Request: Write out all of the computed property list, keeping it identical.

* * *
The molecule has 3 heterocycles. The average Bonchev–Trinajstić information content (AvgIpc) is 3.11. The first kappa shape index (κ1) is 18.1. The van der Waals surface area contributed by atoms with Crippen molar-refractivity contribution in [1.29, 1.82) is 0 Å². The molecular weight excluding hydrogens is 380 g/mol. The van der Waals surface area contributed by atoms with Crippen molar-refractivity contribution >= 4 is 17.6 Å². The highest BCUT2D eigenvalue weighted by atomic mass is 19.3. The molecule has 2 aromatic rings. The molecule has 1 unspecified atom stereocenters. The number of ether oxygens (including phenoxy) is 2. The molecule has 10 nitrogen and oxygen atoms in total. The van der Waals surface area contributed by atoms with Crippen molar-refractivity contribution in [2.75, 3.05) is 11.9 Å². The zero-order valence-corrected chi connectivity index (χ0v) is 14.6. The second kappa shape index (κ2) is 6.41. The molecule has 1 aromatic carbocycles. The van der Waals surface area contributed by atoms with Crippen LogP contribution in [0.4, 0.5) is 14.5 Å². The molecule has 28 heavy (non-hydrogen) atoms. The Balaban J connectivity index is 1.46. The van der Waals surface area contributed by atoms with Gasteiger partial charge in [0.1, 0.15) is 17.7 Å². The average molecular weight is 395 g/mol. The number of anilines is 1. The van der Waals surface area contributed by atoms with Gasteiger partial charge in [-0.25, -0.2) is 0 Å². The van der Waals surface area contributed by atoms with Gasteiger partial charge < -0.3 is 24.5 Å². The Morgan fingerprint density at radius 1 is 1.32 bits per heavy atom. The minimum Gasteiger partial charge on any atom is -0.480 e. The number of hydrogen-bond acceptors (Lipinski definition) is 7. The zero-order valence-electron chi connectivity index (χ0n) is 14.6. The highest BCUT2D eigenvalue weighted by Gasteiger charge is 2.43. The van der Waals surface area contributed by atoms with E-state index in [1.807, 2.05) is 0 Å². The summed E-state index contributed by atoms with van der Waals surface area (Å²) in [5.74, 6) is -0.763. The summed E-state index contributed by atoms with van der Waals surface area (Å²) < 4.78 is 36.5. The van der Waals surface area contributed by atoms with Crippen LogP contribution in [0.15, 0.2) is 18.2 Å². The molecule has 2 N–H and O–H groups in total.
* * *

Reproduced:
The molecule has 3 heterocycles. The average Bonchev–Trinajstić information content (AvgIpc) is 3.11. The first kappa shape index (κ1) is 18.1. The van der Waals surface area contributed by atoms with Crippen molar-refractivity contribution in [1.29, 1.82) is 0 Å². The molecular weight excluding hydrogens is 380 g/mol. The van der Waals surface area contributed by atoms with Crippen molar-refractivity contribution >= 4 is 17.6 Å². The highest BCUT2D eigenvalue weighted by atomic mass is 19.3. The molecule has 2 aromatic rings. The molecule has 1 unspecified atom stereocenters. The number of ether oxygens (including phenoxy) is 2. The molecule has 10 nitrogen and oxygen atoms in total. The van der Waals surface area contributed by atoms with Crippen molar-refractivity contribution in [2.75, 3.05) is 11.9 Å². The zero-order valence-corrected chi connectivity index (χ0v) is 14.6. The second kappa shape index (κ2) is 6.41. The molecule has 1 aromatic carbocycles. The van der Waals surface area contributed by atoms with Crippen LogP contribution in [0.4, 0.5) is 14.5 Å². The molecule has 28 heavy (non-hydrogen) atoms. The Balaban J connectivity index is 1.46. The van der Waals surface area contributed by atoms with Gasteiger partial charge in [0.1, 0.15) is 17.7 Å². The average molecular weight is 395 g/mol. The number of anilines is 1. The van der Waals surface area contributed by atoms with Gasteiger partial charge in [-0.25, -0.2) is 0 Å². The van der Waals surface area contributed by atoms with Gasteiger partial charge < -0.3 is 24.5 Å². The Morgan fingerprint density at radius 1 is 1.32 bits per heavy atom. The minimum Gasteiger partial charge on any atom is -0.480 e. The number of hydrogen-bond acceptors (Lipinski definition) is 7. The zero-order valence-electron chi connectivity index (χ0n) is 14.6. The highest BCUT2D eigenvalue weighted by Gasteiger charge is 2.43. The van der Waals surface area contributed by atoms with E-state index in [1.807, 2.05) is 0 Å². The summed E-state index contributed by atoms with van der Waals surface area (Å²) in [5.74, 6) is -0.763. The summed E-state index contributed by atoms with van der Waals surface area (Å²) < 4.78 is 36.5. The van der Waals surface area contributed by atoms with Crippen LogP contribution in [0.15, 0.2) is 18.2 Å². The molecule has 2 N–H and O–H groups in total.